A majority of government information and services online, accessible through a central and easy to use portal
      New media ecology-- Knight Commission on Information Needs of Communities
    • 7. Revolution #1 Internet and Broadband
    • 8.
    • 9. 70%
    • 10. Broadband adoption by community type
    • 11. Home b-band South Dakota = 60%
    • 12. Consequences for info ecosystem
      Explosion of creators and niches
    • 13. Networked creators among internet users
      • 65% are social networking site users
      • 14. 55% share photos
      • 15. 37% contribute rankings and ratings
      • 16. 33% create content tags
      • 17. 30% share personal creations
      • 18. 26% post comments on sites and blogs
      • 19. 15% have personal website
      • 20. 15% are content remixers
      • 21. 14% are bloggers
      • 22. 13% use Twitter
      • 23. 6% location services – 9% allow location awareness from social media
    • Revolution #2 Wireless Connectivity
    • 24. Cell phone owners – 85% adults
      Urban-84% Suburban-86% Rural-77%
    • 25. Mobile internet connectors – 57% adults
      Urban-60% Suburban-60% Rural-43%
    • 26. Cell phones as connecting tools
      % of cell owners
      64% send photo or video
      Post video 25%
      55% access social net. site
      30% watch a video
      11% have purchased a product
      11% charitable donation by text
      60% (Twitter users) access Twitter
    • 27. 1 in 4 adults use apps
      All adults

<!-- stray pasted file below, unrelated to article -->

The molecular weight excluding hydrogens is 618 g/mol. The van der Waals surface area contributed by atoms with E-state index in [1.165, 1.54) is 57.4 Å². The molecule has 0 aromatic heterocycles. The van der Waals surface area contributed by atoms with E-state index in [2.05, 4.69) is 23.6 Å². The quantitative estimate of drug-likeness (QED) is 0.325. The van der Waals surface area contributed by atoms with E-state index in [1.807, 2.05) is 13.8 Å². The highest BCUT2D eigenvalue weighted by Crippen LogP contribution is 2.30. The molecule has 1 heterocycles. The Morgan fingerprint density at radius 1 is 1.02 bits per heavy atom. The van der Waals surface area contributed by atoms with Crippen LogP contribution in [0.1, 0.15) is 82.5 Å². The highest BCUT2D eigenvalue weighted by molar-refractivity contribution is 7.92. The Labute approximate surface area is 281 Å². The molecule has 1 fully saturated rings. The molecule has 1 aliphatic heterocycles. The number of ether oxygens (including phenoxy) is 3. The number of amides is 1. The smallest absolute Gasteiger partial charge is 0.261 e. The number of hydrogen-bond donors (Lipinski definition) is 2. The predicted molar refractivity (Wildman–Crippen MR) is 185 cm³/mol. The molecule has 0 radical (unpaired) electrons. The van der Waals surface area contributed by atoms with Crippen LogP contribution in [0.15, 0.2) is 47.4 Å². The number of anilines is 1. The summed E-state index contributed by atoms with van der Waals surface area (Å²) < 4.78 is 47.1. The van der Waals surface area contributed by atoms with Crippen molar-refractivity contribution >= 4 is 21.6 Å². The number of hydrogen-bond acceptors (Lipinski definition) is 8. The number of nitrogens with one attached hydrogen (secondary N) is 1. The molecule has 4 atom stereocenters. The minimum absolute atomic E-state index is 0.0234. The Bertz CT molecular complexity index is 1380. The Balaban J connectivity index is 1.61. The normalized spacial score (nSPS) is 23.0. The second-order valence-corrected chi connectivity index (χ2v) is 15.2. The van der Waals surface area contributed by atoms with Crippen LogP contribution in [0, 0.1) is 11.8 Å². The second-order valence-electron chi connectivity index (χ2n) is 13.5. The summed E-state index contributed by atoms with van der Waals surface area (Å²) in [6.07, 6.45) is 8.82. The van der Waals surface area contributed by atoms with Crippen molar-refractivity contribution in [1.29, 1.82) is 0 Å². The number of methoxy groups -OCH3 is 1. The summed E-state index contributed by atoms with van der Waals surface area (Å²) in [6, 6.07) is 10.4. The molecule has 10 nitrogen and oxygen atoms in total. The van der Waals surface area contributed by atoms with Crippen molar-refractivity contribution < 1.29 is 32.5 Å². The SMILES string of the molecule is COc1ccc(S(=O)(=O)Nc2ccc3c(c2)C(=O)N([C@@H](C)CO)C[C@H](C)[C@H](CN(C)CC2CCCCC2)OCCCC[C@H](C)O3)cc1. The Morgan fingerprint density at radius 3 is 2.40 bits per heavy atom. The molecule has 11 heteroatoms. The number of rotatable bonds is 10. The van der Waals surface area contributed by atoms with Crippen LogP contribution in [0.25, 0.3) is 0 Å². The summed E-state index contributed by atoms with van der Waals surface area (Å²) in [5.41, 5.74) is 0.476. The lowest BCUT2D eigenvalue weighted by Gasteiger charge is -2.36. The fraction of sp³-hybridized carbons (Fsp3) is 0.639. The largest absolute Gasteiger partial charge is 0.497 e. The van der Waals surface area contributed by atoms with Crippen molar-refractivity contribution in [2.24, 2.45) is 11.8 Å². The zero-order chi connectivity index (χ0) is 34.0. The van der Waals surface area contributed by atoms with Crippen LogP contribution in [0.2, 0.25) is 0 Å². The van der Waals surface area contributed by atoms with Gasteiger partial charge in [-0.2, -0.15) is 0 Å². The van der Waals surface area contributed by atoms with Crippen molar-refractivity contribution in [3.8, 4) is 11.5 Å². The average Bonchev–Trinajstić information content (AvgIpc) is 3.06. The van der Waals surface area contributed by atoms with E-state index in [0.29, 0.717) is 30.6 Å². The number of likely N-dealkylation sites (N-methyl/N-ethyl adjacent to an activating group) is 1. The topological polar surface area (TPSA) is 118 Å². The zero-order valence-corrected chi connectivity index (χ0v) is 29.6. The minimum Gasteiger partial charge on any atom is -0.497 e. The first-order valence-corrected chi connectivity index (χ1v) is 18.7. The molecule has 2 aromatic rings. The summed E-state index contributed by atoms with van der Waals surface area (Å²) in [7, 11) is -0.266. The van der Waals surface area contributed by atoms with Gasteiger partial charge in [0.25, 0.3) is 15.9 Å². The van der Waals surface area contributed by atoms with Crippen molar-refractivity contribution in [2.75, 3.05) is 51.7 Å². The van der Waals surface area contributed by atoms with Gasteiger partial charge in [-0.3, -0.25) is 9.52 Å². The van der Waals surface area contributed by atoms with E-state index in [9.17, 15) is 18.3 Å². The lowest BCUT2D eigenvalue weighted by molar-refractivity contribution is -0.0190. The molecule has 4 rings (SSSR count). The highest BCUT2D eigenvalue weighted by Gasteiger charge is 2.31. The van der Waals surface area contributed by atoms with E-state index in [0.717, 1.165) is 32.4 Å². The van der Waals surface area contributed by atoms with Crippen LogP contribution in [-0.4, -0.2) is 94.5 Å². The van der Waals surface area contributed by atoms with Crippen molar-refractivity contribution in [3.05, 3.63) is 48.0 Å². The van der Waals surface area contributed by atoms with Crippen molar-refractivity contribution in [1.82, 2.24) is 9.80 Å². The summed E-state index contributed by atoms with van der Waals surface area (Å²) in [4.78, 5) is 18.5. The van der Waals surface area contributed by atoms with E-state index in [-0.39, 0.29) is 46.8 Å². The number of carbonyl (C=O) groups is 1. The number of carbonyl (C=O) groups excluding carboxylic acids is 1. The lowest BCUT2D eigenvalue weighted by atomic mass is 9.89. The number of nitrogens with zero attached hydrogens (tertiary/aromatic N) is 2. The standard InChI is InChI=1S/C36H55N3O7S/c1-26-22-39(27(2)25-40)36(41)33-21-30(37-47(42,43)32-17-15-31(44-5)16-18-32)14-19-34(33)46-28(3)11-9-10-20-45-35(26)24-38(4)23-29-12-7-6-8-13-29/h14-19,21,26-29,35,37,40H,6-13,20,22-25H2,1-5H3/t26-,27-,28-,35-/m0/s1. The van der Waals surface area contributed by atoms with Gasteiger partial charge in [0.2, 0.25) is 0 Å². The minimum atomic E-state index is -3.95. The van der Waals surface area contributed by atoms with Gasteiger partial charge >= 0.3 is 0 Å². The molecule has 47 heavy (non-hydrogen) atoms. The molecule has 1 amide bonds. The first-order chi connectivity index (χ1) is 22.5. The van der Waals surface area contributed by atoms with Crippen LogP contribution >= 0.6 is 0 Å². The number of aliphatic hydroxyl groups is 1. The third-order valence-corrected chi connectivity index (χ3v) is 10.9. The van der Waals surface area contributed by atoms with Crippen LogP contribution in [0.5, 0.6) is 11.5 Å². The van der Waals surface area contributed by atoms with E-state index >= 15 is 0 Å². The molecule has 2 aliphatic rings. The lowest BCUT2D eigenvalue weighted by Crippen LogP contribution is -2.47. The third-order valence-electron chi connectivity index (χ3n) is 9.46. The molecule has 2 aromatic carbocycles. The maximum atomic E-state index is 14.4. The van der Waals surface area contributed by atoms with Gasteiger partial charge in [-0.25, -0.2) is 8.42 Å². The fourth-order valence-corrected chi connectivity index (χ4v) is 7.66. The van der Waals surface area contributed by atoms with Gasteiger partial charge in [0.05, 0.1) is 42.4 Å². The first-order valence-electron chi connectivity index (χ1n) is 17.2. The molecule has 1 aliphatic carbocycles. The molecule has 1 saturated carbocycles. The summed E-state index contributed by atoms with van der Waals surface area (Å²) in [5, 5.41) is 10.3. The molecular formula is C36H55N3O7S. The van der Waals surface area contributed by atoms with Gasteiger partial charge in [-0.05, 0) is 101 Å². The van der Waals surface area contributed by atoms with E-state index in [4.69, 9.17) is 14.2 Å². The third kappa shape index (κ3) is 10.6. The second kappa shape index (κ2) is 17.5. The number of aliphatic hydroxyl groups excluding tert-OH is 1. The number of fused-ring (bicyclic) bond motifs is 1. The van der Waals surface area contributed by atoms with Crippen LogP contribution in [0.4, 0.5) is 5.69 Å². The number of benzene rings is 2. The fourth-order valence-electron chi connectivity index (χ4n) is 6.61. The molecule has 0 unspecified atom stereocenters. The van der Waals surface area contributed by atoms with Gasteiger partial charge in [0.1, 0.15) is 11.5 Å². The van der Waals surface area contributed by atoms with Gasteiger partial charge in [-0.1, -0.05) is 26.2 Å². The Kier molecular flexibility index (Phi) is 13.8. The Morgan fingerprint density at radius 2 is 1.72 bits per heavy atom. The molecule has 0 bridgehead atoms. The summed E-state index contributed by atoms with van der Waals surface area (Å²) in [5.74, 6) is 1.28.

85% use cell phones
      35% have apps
      24% use apps
      May 2010 and Nov 2010 surveys
    • 28. 56% of adults own laptops –
      up from 30% in 2006
      52% of adults own DVRs –
      up from 3% in 2002
      44% of adults own MP3 players –
      up from 11% in 2005
      42% of adults own game consoles
      12% of adults own e-book readers - Kindle
      8% of adults own tablet computer - iPad
    • 29. Revolution #3
      Social Networking
    • 30. The social networking population is more diverse than you might think
      Urban-64% Suburban-65% Rural-49%
    • 31. Why South Dakota so high?
    • 32. What does this mean for learning?
      1) Social networks are more influential as …
    • 33. What does this mean for learning?
      2) Social networks are more influential as …
    • 34. What does this mean for learning?
      3) Social networks are more influential as …
    • 35. - screen literacy - graphics and symbols
      - navigation literacy
      - connections and context literacy
      - skepticism
      - value of contemplative time
      - how to create content/knowledge
      - personal information literacy
      - ethical behavior in new world
      June 25, 2010
      What does this mean for learning? 4) New literacies are required
    • 36. “Information needs of communities” - -- Knight Commission 2009
      Maximize the availability of relevant and credible information
      Strengthen the capacity of individuals to engage with information
      Promote individual engagement with information and the public life of the community
    • 37. Understanding a Community Information Ecosystem
      • Individuals’ Ability to Access Information
      • 40. Individuals’ Ability to Exchange Information
      • 41. Government’s Ability to Exchange Information
      • Community News and Events
      • 42. Quality of Life Information
      • 43. Government Services and Information
    • Revolution #4
      Post PC, new interfaces, better search, local awareness, social graph
    • 44. Revolution #5
      Internet of things,
      big data
    • 45. Thank you!